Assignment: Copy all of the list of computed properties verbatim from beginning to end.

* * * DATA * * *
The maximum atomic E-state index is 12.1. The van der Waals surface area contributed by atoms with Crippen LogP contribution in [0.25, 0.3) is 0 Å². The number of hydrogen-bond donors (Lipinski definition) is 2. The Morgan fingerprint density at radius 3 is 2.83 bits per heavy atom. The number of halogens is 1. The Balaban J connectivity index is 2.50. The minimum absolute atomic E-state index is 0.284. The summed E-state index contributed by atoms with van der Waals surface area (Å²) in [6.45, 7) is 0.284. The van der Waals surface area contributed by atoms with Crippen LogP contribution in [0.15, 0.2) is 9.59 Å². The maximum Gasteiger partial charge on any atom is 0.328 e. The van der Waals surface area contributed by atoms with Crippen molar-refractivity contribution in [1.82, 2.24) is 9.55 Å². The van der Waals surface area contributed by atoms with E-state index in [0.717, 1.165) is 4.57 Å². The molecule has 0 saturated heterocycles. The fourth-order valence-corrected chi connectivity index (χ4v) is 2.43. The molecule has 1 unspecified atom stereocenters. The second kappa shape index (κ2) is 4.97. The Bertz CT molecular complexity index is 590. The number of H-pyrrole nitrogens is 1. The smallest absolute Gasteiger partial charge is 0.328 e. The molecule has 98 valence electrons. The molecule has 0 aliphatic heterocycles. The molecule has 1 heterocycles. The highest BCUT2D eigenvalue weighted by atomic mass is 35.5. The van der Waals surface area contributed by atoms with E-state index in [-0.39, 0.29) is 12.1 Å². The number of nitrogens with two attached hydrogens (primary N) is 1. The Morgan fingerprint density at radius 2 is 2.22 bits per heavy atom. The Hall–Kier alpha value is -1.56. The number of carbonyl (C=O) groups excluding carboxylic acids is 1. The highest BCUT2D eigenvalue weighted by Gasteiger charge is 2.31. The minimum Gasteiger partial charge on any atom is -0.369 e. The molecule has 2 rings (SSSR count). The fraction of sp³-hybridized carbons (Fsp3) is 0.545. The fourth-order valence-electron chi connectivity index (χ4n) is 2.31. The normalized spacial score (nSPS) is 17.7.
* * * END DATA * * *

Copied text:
The maximum atomic E-state index is 12.1. The van der Waals surface area contributed by atoms with Crippen LogP contribution in [0.25, 0.3) is 0 Å². The number of hydrogen-bond donors (Lipinski definition) is 2. The Morgan fingerprint density at radius 3 is 2.83 bits per heavy atom. The number of halogens is 1. The Balaban J connectivity index is 2.50. The minimum absolute atomic E-state index is 0.284. The summed E-state index contributed by atoms with van der Waals surface area (Å²) in [6.45, 7) is 0.284. The van der Waals surface area contributed by atoms with Crippen LogP contribution in [0.15, 0.2) is 9.59 Å². The maximum Gasteiger partial charge on any atom is 0.328 e. The van der Waals surface area contributed by atoms with Crippen molar-refractivity contribution in [1.82, 2.24) is 9.55 Å². The van der Waals surface area contributed by atoms with E-state index in [0.717, 1.165) is 4.57 Å². The molecule has 0 saturated heterocycles. The fourth-order valence-corrected chi connectivity index (χ4v) is 2.43. The molecule has 1 unspecified atom stereocenters. The second kappa shape index (κ2) is 4.97. The Bertz CT molecular complexity index is 590. The number of H-pyrrole nitrogens is 1. The smallest absolute Gasteiger partial charge is 0.328 e. The molecule has 98 valence electrons. The molecule has 0 aliphatic heterocycles. The molecule has 1 heterocycles. The highest BCUT2D eigenvalue weighted by atomic mass is 35.5. The van der Waals surface area contributed by atoms with E-state index in [-0.39, 0.29) is 12.1 Å². The number of nitrogens with two attached hydrogens (primary N) is 1. The Morgan fingerprint density at radius 2 is 2.22 bits per heavy atom. The Hall–Kier alpha value is -1.56. The number of carbonyl (C=O) groups excluding carboxylic acids is 1. The highest BCUT2D eigenvalue weighted by Gasteiger charge is 2.31. The minimum Gasteiger partial charge on any atom is -0.369 e. The molecule has 2 rings (SSSR count). The fraction of sp³-hybridized carbons (Fsp3) is 0.545. The fourth-order valence-electron chi connectivity index (χ4n) is 2.31. The normalized spacial score (nSPS) is 17.7.